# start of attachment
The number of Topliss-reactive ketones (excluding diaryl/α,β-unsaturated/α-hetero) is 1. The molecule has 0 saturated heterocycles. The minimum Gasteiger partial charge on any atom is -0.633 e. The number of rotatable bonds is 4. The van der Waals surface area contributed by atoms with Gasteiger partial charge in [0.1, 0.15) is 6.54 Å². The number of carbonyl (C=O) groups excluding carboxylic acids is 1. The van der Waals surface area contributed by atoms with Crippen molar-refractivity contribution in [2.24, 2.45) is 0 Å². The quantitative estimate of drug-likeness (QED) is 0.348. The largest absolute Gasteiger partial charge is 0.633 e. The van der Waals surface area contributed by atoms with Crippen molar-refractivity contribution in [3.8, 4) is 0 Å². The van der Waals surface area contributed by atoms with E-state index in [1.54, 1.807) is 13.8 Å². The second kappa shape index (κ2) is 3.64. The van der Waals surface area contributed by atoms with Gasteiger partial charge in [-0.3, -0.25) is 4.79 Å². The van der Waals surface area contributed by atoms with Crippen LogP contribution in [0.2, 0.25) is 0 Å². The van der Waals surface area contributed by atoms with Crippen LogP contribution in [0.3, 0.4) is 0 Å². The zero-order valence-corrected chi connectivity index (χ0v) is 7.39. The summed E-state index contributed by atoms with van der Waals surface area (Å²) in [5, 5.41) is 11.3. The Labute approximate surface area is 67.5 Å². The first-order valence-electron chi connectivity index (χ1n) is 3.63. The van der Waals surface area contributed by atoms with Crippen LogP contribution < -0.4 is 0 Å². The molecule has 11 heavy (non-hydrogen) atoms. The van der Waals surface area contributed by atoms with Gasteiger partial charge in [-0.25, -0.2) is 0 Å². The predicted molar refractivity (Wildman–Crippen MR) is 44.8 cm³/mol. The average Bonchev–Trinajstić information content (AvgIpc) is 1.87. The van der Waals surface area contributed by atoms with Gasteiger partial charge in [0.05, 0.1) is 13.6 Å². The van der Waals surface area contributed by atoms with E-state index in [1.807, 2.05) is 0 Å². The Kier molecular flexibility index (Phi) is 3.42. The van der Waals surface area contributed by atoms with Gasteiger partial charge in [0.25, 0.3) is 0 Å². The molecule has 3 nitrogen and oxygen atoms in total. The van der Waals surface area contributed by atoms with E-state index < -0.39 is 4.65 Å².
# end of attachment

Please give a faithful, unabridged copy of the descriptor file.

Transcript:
The number of Topliss-reactive ketones (excluding diaryl/α,β-unsaturated/α-hetero) is 1. The molecule has 0 saturated heterocycles. The minimum Gasteiger partial charge on any atom is -0.633 e. The number of rotatable bonds is 4. The van der Waals surface area contributed by atoms with Gasteiger partial charge in [0.1, 0.15) is 6.54 Å². The number of carbonyl (C=O) groups excluding carboxylic acids is 1. The van der Waals surface area contributed by atoms with Crippen molar-refractivity contribution in [2.24, 2.45) is 0 Å². The quantitative estimate of drug-likeness (QED) is 0.348. The largest absolute Gasteiger partial charge is 0.633 e. The van der Waals surface area contributed by atoms with Crippen molar-refractivity contribution in [3.8, 4) is 0 Å². The van der Waals surface area contributed by atoms with E-state index in [1.54, 1.807) is 13.8 Å². The second kappa shape index (κ2) is 3.64. The van der Waals surface area contributed by atoms with Gasteiger partial charge in [-0.3, -0.25) is 4.79 Å². The van der Waals surface area contributed by atoms with Crippen LogP contribution in [0.2, 0.25) is 0 Å². The van der Waals surface area contributed by atoms with Crippen LogP contribution in [0.3, 0.4) is 0 Å². The zero-order valence-corrected chi connectivity index (χ0v) is 7.39. The summed E-state index contributed by atoms with van der Waals surface area (Å²) in [5, 5.41) is 11.3. The Labute approximate surface area is 67.5 Å². The first-order valence-electron chi connectivity index (χ1n) is 3.63. The van der Waals surface area contributed by atoms with Crippen LogP contribution < -0.4 is 0 Å². The molecule has 11 heavy (non-hydrogen) atoms. The van der Waals surface area contributed by atoms with Gasteiger partial charge in [-0.25, -0.2) is 0 Å². The predicted molar refractivity (Wildman–Crippen MR) is 44.8 cm³/mol. The average Bonchev–Trinajstić information content (AvgIpc) is 1.87. The van der Waals surface area contributed by atoms with Gasteiger partial charge in [0.05, 0.1) is 13.6 Å². The van der Waals surface area contributed by atoms with E-state index in [1.807, 2.05) is 0 Å². The Kier molecular flexibility index (Phi) is 3.42. The van der Waals surface area contributed by atoms with Gasteiger partial charge in [0.25, 0.3) is 0 Å². The molecule has 3 nitrogen and oxygen atoms in total. The van der Waals surface area contributed by atoms with E-state index < -0.39 is 4.65 Å².